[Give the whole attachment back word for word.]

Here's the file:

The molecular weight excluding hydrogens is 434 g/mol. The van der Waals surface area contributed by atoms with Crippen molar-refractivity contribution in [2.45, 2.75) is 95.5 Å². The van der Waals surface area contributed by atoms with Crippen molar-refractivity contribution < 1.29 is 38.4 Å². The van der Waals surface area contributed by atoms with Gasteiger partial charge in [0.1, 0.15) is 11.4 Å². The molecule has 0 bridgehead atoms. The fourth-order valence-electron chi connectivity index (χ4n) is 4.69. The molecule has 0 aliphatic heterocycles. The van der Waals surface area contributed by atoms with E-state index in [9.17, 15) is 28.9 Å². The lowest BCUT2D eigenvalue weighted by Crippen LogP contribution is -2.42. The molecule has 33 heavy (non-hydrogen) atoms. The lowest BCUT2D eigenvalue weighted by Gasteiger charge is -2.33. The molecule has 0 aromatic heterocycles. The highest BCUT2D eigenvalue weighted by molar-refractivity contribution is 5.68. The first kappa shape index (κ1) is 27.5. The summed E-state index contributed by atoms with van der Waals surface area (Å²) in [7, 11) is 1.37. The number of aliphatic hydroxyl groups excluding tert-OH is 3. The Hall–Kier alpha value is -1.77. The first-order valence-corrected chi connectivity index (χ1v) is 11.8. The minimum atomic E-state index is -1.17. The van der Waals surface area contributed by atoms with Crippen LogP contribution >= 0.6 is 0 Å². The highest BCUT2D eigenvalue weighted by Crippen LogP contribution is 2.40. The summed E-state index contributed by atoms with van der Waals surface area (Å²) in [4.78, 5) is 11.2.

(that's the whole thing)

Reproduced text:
The molecular weight excluding hydrogens is 434 g/mol. The van der Waals surface area contributed by atoms with Crippen molar-refractivity contribution in [2.45, 2.75) is 95.5 Å². The van der Waals surface area contributed by atoms with Crippen molar-refractivity contribution < 1.29 is 38.4 Å². The van der Waals surface area contributed by atoms with Gasteiger partial charge in [0.1, 0.15) is 11.4 Å². The molecule has 0 bridgehead atoms. The fourth-order valence-electron chi connectivity index (χ4n) is 4.69. The molecule has 0 aliphatic heterocycles. The van der Waals surface area contributed by atoms with E-state index in [9.17, 15) is 28.9 Å². The lowest BCUT2D eigenvalue weighted by Crippen LogP contribution is -2.42. The molecule has 33 heavy (non-hydrogen) atoms. The lowest BCUT2D eigenvalue weighted by Gasteiger charge is -2.33. The molecule has 0 aromatic heterocycles. The highest BCUT2D eigenvalue weighted by molar-refractivity contribution is 5.68. The first kappa shape index (κ1) is 27.5. The summed E-state index contributed by atoms with van der Waals surface area (Å²) in [7, 11) is 1.37. The number of aliphatic hydroxyl groups excluding tert-OH is 3. The Hall–Kier alpha value is -1.77. The first-order valence-corrected chi connectivity index (χ1v) is 11.8. The minimum atomic E-state index is -1.17. The van der Waals surface area contributed by atoms with Crippen LogP contribution >= 0.6 is 0 Å². The highest BCUT2D eigenvalue weighted by Crippen LogP contribution is 2.40. The summed E-state index contributed by atoms with van der Waals surface area (Å²) in [4.78, 5) is 11.2.